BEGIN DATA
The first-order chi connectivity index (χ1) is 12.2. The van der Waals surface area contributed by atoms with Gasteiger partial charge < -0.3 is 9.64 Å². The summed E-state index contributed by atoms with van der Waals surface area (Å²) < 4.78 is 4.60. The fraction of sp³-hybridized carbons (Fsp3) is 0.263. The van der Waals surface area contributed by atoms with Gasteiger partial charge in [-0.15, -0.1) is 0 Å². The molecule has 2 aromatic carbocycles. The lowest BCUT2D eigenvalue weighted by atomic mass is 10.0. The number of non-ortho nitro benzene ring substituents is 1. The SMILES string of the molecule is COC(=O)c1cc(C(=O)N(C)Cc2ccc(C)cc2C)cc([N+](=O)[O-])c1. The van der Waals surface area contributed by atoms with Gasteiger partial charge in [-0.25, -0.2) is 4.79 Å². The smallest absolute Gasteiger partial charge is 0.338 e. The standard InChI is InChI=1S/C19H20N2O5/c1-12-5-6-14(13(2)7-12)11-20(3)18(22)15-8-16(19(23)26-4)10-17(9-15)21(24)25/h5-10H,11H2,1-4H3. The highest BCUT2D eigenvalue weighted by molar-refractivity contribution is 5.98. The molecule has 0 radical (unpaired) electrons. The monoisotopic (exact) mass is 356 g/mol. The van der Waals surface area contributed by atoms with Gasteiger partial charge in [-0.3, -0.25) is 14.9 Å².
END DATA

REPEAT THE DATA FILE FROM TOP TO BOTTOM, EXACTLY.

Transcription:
The first-order chi connectivity index (χ1) is 12.2. The van der Waals surface area contributed by atoms with Gasteiger partial charge < -0.3 is 9.64 Å². The summed E-state index contributed by atoms with van der Waals surface area (Å²) < 4.78 is 4.60. The fraction of sp³-hybridized carbons (Fsp3) is 0.263. The van der Waals surface area contributed by atoms with Gasteiger partial charge in [-0.15, -0.1) is 0 Å². The molecule has 2 aromatic carbocycles. The lowest BCUT2D eigenvalue weighted by atomic mass is 10.0. The number of non-ortho nitro benzene ring substituents is 1. The SMILES string of the molecule is COC(=O)c1cc(C(=O)N(C)Cc2ccc(C)cc2C)cc([N+](=O)[O-])c1. The van der Waals surface area contributed by atoms with Gasteiger partial charge in [-0.25, -0.2) is 4.79 Å². The smallest absolute Gasteiger partial charge is 0.338 e. The standard InChI is InChI=1S/C19H20N2O5/c1-12-5-6-14(13(2)7-12)11-20(3)18(22)15-8-16(19(23)26-4)10-17(9-15)21(24)25/h5-10H,11H2,1-4H3. The highest BCUT2D eigenvalue weighted by molar-refractivity contribution is 5.98. The molecule has 0 radical (unpaired) electrons. The monoisotopic (exact) mass is 356 g/mol. The van der Waals surface area contributed by atoms with Gasteiger partial charge in [-0.3, -0.25) is 14.9 Å².